We love fresh home grown cucumbers and what garden would be complete without them?! Cucumbers are great for eating right off the vine! I love to eat them as a snack with Ranch dressing as a dip! They also make a wonderful addition to salads. My next favorite way of using cucumbers is pickling them! We love Bread and Butter pickles and can quite a few of them! We also can dill and sweet pickles from our cucumber harvest. We do everything from slices to spears. The dill spears are especially good pickled with a few jalapenos to add a little spice to them!
Cucumbers are a prolific grower! A plant or two can keep you in fresh cucumbers all summer long unless of course you want more to pickle like we do! Keep this in mine when choosing how many plants you may like.
Home Grown Cucumbers: Tips for Growing and Planting
Types of Cucumbers:
Cucumbers can be separated into two different types, with several varieties of each kind. Personally, I haven’t found a variety I don’t like!
Slicing cucumbers: These cucumbers usually grow to be about 6-8 inches long and have a smooth, thick skin. They are most commonly used to slice and eat fresh or in salads.
Pickling cucumbers: This type of cucumber is only about 3-5 inches long when fully mature. Pickling cucumbers are just what their name implies. They are used for canning various types of pickles. They have a thin warty skin, with fewer seeds. The thin skin aids in helping the brine sink in when they are canned.
Vining vs Bush or Compact Cucumbers
If you have plenty of space, vining cucumbers can be grown and left to sprawl on the ground. They can also be trained to grow on a trellis or support of some kind. We use both methods in our home garden. From our experience, the cucumbers on the supports and trellises fare far better than the ones left to sprawl on the ground. The cucumbers grown on the trellis are easy to pick, produce longer and produce more fruit. They benefit from more sunlight and air circulation.
There are also several ‘bush’ or ‘compact’ varieties of cucumbers available. This type of cucumber works well when you have limited space and will work well in containers.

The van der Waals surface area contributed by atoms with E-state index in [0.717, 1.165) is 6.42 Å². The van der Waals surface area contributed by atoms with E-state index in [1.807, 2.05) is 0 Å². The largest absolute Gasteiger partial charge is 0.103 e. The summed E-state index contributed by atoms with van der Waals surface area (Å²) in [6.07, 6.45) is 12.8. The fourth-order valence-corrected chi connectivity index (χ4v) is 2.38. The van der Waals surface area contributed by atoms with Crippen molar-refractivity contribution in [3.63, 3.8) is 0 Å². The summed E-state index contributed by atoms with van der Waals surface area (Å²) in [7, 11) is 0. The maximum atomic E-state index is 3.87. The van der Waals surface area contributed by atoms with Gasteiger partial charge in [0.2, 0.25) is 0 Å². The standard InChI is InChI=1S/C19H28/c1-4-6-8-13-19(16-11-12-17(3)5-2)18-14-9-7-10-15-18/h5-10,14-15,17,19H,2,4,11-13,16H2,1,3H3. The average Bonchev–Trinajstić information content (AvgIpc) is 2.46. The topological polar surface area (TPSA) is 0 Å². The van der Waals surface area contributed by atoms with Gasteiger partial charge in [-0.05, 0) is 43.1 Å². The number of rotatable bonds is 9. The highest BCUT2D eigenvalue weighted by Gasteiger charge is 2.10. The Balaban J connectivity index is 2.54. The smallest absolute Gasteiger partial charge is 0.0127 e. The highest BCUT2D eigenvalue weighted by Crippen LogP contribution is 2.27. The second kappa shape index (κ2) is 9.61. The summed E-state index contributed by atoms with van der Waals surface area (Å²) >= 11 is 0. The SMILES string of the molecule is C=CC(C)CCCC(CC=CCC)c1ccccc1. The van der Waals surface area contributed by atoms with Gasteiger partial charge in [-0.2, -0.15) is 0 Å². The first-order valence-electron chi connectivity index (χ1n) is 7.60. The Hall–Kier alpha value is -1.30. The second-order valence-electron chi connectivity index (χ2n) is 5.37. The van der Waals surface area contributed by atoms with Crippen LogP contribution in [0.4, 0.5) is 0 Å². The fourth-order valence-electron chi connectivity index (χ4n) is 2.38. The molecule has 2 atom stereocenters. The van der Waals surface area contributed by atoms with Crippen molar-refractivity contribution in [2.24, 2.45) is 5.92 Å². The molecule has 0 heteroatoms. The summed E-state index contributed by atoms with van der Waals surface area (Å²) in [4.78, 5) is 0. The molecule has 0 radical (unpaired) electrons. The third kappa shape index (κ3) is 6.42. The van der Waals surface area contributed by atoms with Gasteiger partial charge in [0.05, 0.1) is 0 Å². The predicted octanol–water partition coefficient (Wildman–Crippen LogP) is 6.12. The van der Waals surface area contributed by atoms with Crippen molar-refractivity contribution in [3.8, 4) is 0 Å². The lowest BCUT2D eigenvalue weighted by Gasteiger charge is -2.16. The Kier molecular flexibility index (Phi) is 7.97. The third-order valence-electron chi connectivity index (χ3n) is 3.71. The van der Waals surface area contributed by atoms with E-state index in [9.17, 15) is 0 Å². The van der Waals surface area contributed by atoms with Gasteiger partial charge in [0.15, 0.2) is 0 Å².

Starting, and planting, your Home Grown Cucumbers
Cucumbers can be started indoors and then transplanted outside, but we’ve rarely found the need for this. Cucumbers are quick sprouters and grow rapidly. Actually, direct planting is the, and our, preferred method for the strongest plants. Plant after all danger of frost has past. Cucumbers like warm and humid weather and lots of sunlight.
To plant your cucumbers, make sure you have fertile soil and good drainage. We till in a good helping of compost before planting. We also lay down a dark plastic mulch, or covering, over the soil around the cucumber plants. Once they start growing it is almost impossible to weed and the mulch will keep the weeds away. Plus, dark mulch, or plastic, will help to warm the soil and hold moisture in the hotter months.
We plant our cucumbers in hills 18-36 inches apart, but they can also be planted in rows. Keep in mine if they are of the vine type, they will require a lot of room. Bush varieties can be planted closer together. Plant 5 or 6 seeds per hill about 1 inch deep. Once the seedlings sprout and develop a third leaf, thin to the three strongest plants. Once cucumber plants start to blossom and fruit starts forming, they will benefit from a side dressing of compost or other organic fertilizer.
Tip: Don’t pull the seedlings out in the thinning process! This can disrupt the roots of the others! Instead, using a pair of scissors, simply snip the unwanted ones off at soil level.
Cucumbers really don’t need a lot in the way of care, other than water. You will need to give your cucumbers a steady moisture supply. Drip irrigation systems are wonderful for this. Not all of us can be so lucky and if this isn’t possible, then you will need to provide a deep watering of at least one inch of water once a week. Try to avoid shallow frequent waterings, as this will reduce overall yields. Periods of drought, and uneven watering, will also cause your cucumbers to be bitter! If you’ve ever tasted a bitter cucumber you know you don’t want this!
Pick your cucumbers when they are young and tender. This is when they taste the best. Slicing cucumber varieties will be about 6-8 inches long, while pickling types will be 3-5 inches long when ready to eat. Keep the cucumbers picked and don’t allow them to become overripe! This will signal to the plant that it is time to shut down because it has set seed. Keeping the cucumbers picked often will encourage more fruit to produce. For the best flavor, pick cucumbers from the garden early in the morning before the sun of the day hits them.
Storing Fresh Home Grown Cucumbers:
If you are like us and end up with an over abundance of cucumbers coming off at the same time, they can be safely stored in the refrigerator for up to a week.
Tip: A little trick that seems to help is rinsing the cucumbers in cold water. Blot dry and place in a plastic grocery bag. Store them in the refrigerator. We have found this to help extend the storage time for them.
One last thing! You don’t have to have a garden to enjoy fresh home grown cucumbers! You can plant one of the compact or bush varieties in a container. Or, you can think outside of the box and plant a cucumber plant or two in a flower bed! Use a compact variety, or provide a trellis for a vining variety, which will add a vertical feature to the flower garden. Cucumbers have bright yellow blooms that will brighten the flower bed and the fruit will add interest during the summer months. With flowers and edible fruit, it’s like having the best of both worlds!